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Northeast Philadelphia Man Claims Restaurant Denied Him Service After Mistaking ALS For Drunkenness

PHILADELPHIA (CBS) -- A widely shared social media video showed a confrontation at a Northeast Philadelphia restaurant. A man claims he was denied a drink because employees mistook his disease for drunkenness.

The man has ALS, which affects voluntary muscle movement and speech, but the restaurant says it wasn't trying to discriminate and it has a legitimate reason for the denial.

"It's very hard to go through all that," Dan Hare said.

Hare has a lot of new in his life lately.

He's newly married. The wedding happened back in May.

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He and his wife recently bought their first house in Holmesburg.

And just last month, the 26-year-old was diagnosed with ALS.

Every day is a new challenge for Hare and his wife Bryanna.

"Just to get dressed, just to brush his teeth, just to walk up and down the steps is literally a struggle for him," Bryanna Hare said.

So when Hare and his friends went to Las Margaritas in Holmesburg on Friday night, he thought he'd grab a few drinks.

Instead, he was denied service. The waiter thought Hare's slurs were from him being drunk, even though he did not have any drinks that night.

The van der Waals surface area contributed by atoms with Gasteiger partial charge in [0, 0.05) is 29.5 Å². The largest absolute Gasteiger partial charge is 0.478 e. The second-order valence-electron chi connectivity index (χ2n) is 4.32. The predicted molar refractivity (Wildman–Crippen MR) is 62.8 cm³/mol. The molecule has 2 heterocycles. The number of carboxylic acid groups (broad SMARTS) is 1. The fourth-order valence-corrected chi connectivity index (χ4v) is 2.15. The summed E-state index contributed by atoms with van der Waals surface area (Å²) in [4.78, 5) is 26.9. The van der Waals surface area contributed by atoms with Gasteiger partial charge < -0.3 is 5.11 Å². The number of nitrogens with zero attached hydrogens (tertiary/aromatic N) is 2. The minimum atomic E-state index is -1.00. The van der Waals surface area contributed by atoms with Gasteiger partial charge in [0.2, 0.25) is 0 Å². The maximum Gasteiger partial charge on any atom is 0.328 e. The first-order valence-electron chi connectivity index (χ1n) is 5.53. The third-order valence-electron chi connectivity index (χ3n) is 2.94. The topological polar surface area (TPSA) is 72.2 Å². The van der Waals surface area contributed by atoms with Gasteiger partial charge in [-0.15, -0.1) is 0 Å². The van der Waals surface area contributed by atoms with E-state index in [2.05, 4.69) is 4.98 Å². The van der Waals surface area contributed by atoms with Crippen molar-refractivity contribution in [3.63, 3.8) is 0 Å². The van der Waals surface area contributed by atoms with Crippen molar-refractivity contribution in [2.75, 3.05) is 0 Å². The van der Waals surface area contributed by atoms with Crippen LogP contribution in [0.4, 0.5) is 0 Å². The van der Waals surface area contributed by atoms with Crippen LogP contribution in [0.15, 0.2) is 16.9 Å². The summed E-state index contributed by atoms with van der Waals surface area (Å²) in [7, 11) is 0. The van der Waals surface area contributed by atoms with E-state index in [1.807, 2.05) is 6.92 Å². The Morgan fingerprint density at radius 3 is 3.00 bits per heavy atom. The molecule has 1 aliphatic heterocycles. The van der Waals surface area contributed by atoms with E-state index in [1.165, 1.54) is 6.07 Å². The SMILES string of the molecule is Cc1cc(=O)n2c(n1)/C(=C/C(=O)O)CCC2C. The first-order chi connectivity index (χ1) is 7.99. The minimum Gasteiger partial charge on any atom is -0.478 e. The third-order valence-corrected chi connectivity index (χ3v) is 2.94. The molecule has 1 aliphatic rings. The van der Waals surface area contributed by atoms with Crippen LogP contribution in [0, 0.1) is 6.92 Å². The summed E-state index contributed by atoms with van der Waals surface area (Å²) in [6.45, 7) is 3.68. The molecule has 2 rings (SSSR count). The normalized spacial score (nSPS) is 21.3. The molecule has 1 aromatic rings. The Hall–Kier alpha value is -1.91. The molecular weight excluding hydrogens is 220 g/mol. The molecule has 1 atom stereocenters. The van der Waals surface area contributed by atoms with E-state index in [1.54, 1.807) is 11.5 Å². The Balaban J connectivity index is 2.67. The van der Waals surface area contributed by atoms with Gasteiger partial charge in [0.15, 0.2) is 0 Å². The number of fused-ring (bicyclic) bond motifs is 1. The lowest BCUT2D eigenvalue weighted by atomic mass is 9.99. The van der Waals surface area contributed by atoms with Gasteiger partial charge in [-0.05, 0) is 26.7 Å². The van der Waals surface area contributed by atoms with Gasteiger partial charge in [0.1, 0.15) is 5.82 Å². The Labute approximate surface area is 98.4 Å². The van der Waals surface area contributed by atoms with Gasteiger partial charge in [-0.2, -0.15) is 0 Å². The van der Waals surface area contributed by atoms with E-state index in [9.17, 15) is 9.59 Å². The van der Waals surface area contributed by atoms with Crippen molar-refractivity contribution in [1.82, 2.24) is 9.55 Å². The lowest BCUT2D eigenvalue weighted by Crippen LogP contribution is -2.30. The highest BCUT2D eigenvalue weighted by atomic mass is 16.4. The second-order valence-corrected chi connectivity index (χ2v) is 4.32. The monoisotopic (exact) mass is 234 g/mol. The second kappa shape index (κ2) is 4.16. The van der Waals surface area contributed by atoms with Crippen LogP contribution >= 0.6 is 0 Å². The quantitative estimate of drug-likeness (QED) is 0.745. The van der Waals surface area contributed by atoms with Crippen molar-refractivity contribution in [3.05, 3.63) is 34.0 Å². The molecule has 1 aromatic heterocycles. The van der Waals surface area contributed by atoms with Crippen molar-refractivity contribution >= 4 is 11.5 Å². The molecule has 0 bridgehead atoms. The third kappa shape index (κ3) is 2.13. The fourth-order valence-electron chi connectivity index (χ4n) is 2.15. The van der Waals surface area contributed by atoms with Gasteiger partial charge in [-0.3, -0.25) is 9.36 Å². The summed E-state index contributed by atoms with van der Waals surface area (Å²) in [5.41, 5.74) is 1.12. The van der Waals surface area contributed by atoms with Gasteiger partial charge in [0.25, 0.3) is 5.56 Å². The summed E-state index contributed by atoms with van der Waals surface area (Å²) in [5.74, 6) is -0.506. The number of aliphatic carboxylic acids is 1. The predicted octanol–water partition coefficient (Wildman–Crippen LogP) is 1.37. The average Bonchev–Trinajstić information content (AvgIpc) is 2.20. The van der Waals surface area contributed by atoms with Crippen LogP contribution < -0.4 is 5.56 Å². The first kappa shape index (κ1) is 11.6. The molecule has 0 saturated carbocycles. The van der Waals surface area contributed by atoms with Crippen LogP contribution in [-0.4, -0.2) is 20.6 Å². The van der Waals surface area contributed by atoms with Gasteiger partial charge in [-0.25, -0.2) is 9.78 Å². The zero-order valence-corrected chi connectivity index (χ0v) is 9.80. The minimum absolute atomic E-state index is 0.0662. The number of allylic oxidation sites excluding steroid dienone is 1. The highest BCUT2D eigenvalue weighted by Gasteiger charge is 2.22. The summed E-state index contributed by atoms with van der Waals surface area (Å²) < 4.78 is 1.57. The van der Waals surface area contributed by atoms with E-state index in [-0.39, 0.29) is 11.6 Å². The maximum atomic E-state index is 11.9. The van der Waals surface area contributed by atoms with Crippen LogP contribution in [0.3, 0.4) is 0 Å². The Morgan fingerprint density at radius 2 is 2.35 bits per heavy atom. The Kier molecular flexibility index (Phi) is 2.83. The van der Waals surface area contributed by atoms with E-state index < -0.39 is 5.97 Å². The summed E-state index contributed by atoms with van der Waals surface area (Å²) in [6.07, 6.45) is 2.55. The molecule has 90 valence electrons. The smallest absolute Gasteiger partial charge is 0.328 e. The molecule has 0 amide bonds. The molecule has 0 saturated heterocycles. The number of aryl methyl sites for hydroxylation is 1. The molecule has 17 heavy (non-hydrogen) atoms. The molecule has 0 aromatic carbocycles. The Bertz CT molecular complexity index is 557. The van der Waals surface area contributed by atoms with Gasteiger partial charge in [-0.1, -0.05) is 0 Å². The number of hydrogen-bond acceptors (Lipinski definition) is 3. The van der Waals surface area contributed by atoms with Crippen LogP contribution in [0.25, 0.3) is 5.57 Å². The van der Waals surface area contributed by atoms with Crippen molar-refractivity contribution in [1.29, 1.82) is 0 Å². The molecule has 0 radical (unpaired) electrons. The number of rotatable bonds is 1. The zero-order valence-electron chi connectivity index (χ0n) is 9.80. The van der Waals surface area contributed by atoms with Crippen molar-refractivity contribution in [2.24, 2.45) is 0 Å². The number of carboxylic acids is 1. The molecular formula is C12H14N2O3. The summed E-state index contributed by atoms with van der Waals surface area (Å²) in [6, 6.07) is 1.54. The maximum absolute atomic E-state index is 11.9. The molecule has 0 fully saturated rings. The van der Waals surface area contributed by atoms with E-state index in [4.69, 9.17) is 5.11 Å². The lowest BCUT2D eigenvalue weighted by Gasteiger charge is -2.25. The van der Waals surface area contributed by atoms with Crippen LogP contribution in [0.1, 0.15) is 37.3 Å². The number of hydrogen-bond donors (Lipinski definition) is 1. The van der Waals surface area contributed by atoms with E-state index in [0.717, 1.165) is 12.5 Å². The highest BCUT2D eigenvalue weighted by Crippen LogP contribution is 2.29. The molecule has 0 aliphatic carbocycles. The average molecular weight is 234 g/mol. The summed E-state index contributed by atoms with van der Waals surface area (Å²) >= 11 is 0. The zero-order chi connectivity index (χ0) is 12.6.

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"It made me feel very helpless and almost, you know, like I didn't deserve to be out enjoying myself," Hare said.

Hare's friends backed him up and told the waiter about his condition.

The staff asked to see for proof, but Hare didn't have any on him.

That's when Hare's wife came to the restaurant with a binder of medical papers. She was recorded shouting at the manager, describing Hare's condition.

"You do not treat someone like that who's handicapped," Bryanna Hare said in the video.

The group eventually left the restaurant.

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Las Margaritas' owner thinks the Hares' reaction was over the top. She added that her staff only denied serving Hare alcohol to protect the restaurant.

"They were very aggressive," Vittoria Perez said. "If anything happens, we're liable. We apologize if we hurt him in anyway feelings wise because if it was that he really has this disease, I feel bad."

Still, Hare doesn't plan on coming back.

"[For] someone can be treated like that, it's horrible," Bryanna Hare said.

Perez also says she hopes in the future the Hares carry some kind of proof showing his condition.

But the Hares want the restaurant to better train its staff.

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